Technology has been a fascinating development, that I believe anyone who has attended school can relate to, as it has been constantly updated and implemented in schools. And at some point in that technology life cycle, it becomes obsolete, but it is often hard to part ways with it in the classroom due to external factors, mostly involving funding. When technology surpasses the schools, teachers often feel like Abe Simpson in the clip below.
But let’s get back to the topic of “Does technology enhance learning in the classroom?” Are we using the technology as intended, or are we simply replacing the current teaching practices currently in place in schools?
Just like the image above, do we unpack technology, and use it to maximize it’s potential, or are we good with just using it as a replacement for what it truly can be.
As stated in Castañeda and Williamson’s paper, technology has become entangled in almost all aspects of life, so for us as educators to ignore the interconnectedness that we all have to technology is foolish. Technology has shown us that when we think that it has reached its potential, a new, innovative company or product extends our thinking of what truly is possible. If I think the thing we need to consider is how is it being used in the classroom. If it is simply being used as a novelty or one-off situation, then probably no, it is not enhancing the learning in the classroom. We can show students how these tools that we carry with us, that connects us to the world, and that fit in our pocket or backpack, are more than just entertainment devices, and can be used for so much more, if we attempt to unlock it’s potential.
Helping the small schools
Technology has the ability to narrow the gap, between large, urban schools and small, rural schools. In a school where they have multiple classes of Chemistry or Physics a year, their science closet will be updated with chemicals or lab materials, which offer students to have a hands-on experience with what they are being taught in class. What about the school that combines the Grade 11 and 12s in Chemistry 30, in order to make it feasible to have a teacher in the classroom teaching them? Are they willing to spend that money on lab supplies, in order for their students to have the same experience? Maybe, maybe not. But what are some opportunities that technology can deliver to these students? PHET Simulations allow science teachers the opportunity to have students interact with models to understand concepts, that might not have been possible to observe this, based on what their schools have to offer.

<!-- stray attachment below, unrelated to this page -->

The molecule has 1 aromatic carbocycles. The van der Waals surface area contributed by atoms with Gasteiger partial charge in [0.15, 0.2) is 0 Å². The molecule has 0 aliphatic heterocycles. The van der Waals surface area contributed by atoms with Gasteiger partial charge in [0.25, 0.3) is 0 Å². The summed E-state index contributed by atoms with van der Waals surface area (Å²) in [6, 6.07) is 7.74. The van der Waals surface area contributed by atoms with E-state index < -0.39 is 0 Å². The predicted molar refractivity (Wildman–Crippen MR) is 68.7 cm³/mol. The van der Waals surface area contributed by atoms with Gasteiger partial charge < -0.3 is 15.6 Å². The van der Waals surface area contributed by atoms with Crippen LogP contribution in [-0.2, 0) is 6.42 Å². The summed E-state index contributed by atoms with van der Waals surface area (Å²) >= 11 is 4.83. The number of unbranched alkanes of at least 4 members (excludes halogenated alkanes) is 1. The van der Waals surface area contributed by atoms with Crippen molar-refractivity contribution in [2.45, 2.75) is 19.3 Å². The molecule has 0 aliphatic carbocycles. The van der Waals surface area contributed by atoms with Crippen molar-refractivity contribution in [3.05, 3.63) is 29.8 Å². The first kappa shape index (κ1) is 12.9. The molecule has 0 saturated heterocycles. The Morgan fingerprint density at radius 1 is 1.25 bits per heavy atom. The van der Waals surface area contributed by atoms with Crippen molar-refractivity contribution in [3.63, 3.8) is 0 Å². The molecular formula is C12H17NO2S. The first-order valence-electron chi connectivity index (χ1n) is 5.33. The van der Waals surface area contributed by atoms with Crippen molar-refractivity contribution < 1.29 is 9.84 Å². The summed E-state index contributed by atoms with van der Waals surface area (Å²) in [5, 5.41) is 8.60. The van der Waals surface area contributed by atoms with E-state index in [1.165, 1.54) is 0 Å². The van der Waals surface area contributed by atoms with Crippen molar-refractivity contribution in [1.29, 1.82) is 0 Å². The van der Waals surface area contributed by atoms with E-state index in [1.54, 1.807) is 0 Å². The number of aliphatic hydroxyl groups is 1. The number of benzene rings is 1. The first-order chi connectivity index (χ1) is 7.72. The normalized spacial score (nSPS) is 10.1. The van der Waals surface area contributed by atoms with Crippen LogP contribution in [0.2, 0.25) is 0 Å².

In the ICTC’s paper, they identified some situations where technology has had a great impact on certain populations. Internet and technology access has allowed remote communities, such as Indigenous students in northern communities, to connect and collaborate with others. Without technology, this would not be possible. This is an opportunity that could be more widely integrated, as it is an opportunity for our students to connect with others, and widen their world views, by experiencing it, rather than reading or hearing about it from a textbook.
Yes, it is giving us opportunities, but is it benefiting the learning?
Janeen and Catrina shared 2 TEDx Talks about the issue.
In the first, Scott Wideman understands that technology has become integrated in society, and isn’t going away, but it is our responsibility to teach students how to use technology responsibly. This is a major concern for technology in education, as students are very inquisitive, and can think of ways of using technology misappropriately, in ways we don’t imagine until we see it first hand. By the time they are using technology on a consistent basis in the classroom, they have been exposed to it at home for years, and have grown an idea of technology being associated with a tool for entertainment, and not for education. It takes a long time for educators to try and break that conception that the student has, and this often leads to frustration by both parties. And if the teacher does not have enough tools in their toolbox, rather than working with the student, technology is potentially removed, and reverting to “old-school” ways of learning and teaching resume in the classroom.
So what can we do?
Technology is here to stay, and it is up to us to use it to it’s fullest potential, to maximize it’s effects. However, we need to be prepared for challenges, but be persistent and consistent with what we have as our end goal, and keep on pushing forward to try and meet that goal.
If we solely use technology as a replacement, there is little value to it. We must make the connection with students, that technology is more than just a tool for entertainment, and show them ways to use their devices as tools that expand their world.